This is not the attitude of everyone going into a leadership position, but when it is, its usually not visible to the ones making decisions to ‘raise up’ those ‘below’ them into leadership roles. It happens in corporations too of course.

  5. Willow creek is just as bad.

    I saw a youtube of Nancy Beech.

    In it she explained what they are doing with their midweek services. You know the ones. They had to create midweek meetings for the Christians because they went all seeker sensitive on the weekend. It turned out that very few Christians went to the midweek meetings because they preferred being entertained on Sunday rather than receive real teaching on the Wednesday.

    So now they are splitting up the group on Wednesday.

    1) Seekers
    2) New Believers
    3) Growing in Christ
    4) Christ Centered (who want real teaching)

    Well. I have a problem with that.

    Define the difference between “growing in Christ” and “Christ Centered”.

    One bunch are immature while the other bunch have “made it”.

    Spiritual Pride is alive and well in Willow Creek. Might as well be up the creek if you ask me.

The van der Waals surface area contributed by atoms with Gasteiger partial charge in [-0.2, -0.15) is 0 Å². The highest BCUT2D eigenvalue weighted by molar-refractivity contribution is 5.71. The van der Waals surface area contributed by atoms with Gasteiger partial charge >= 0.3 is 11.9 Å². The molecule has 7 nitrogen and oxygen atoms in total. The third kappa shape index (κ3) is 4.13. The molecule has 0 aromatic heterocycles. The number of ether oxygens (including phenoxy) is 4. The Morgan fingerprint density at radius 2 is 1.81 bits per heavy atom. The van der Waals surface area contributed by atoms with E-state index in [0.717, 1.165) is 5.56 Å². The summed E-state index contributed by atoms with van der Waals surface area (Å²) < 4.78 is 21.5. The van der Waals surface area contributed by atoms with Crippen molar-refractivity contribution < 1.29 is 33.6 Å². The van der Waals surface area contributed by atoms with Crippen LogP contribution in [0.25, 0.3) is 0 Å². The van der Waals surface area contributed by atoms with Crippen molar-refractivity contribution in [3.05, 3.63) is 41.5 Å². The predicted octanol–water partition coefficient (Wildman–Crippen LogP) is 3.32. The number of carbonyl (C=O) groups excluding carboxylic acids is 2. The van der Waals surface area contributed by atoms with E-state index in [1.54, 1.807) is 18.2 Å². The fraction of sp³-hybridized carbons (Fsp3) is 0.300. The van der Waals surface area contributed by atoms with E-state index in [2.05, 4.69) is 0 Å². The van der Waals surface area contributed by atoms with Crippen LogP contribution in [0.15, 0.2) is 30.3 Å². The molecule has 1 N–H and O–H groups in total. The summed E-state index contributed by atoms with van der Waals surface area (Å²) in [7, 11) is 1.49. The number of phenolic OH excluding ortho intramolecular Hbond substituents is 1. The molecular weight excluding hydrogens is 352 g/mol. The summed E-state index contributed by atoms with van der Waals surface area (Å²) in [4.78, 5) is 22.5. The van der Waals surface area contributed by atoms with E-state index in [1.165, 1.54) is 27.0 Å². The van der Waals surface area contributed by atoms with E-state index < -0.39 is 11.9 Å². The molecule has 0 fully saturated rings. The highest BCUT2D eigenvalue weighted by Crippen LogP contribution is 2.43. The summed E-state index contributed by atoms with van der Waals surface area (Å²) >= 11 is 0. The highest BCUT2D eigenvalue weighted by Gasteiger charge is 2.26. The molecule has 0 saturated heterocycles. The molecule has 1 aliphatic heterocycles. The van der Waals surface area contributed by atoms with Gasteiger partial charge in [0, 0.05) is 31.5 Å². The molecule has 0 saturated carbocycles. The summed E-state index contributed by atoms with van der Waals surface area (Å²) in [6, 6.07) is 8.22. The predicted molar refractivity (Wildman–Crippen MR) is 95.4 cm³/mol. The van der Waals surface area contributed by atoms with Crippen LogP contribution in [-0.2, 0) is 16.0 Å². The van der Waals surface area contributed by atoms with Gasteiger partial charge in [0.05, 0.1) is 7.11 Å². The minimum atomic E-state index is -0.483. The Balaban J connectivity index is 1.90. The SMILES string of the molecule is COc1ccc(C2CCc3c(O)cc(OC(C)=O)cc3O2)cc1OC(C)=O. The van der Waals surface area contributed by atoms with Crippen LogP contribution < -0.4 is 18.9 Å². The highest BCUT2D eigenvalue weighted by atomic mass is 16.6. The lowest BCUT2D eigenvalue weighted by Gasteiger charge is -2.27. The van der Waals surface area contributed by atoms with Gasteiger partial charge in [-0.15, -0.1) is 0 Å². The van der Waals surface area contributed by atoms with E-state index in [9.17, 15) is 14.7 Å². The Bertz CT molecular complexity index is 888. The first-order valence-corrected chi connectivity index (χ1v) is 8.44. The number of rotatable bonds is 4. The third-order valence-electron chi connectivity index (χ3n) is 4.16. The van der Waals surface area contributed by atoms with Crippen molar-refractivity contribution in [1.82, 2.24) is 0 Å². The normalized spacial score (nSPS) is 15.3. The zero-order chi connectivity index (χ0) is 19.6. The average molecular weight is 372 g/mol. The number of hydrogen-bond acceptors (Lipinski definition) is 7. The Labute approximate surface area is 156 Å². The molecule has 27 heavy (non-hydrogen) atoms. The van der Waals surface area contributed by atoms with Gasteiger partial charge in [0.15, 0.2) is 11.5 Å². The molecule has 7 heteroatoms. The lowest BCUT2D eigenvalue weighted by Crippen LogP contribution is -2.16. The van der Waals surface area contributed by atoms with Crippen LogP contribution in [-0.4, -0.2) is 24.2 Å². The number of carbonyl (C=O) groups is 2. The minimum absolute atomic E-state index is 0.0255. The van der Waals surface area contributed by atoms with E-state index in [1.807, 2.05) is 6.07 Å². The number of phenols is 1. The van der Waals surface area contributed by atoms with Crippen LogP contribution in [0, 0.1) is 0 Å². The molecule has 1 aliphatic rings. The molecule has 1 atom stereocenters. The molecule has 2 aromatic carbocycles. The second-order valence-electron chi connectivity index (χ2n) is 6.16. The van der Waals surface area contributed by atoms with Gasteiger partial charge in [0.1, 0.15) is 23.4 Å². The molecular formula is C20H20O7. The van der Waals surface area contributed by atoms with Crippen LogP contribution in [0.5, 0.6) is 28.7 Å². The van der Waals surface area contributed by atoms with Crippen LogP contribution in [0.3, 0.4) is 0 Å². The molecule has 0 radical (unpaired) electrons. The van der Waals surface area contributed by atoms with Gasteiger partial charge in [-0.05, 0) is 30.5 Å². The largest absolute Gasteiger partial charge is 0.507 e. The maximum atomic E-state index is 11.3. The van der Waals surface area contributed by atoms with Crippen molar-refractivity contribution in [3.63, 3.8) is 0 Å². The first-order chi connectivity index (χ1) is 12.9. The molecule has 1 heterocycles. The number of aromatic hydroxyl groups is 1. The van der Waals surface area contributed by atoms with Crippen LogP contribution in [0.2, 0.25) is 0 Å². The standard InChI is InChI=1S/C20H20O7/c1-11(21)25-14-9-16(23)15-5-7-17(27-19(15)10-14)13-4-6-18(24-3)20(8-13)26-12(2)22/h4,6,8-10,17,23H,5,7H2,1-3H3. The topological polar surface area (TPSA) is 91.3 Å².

6. So now they are splitting up the group on Wednesday.

    1) Seekers
    2) New Believers
    3) Growing in Christ
    4) Christ Centered (who want real teaching)

    Reminds of a CCC website in Sydney I saw where the home-groups were broken up something like:
    1. youth 15-18
    2. youth 19-22
    3. under 30 adults
    4. male movie lovers
    5. female movie lovers
    6. singles – male
    7. singles – female

    I should probably not have laughed as much as I did.

  7. You would hope that the more Christ centred we are, the more effectively we grow, and the more we grow, the more Christ centred we become. Yes, it is a strange distinction between the two groups – hopefully clumsy semantics rather than a reflection that some people have ‘made it’ or not.

  8. The passage heretic quoted on servanthood is very interesting. If you take it in context it is actually a rebuke! It illustrates how a leader serves.

    In the next chapter Jesus gives instructions to his disciples to commandeer a colt so he can ride into the city, rides in to the appreciation of the crowds, then enters the temple and overturns the money-lenders’ tables, rebuking them, then rebukes scribes and Pharisees who get upset because people shouted ‘Hosanna’, identifying him as the Messiah, curses a fig tree, negotiates the chief priests at the temple, who questioned his authority, then gets stuck into them with a couple of parables, and so it goes on.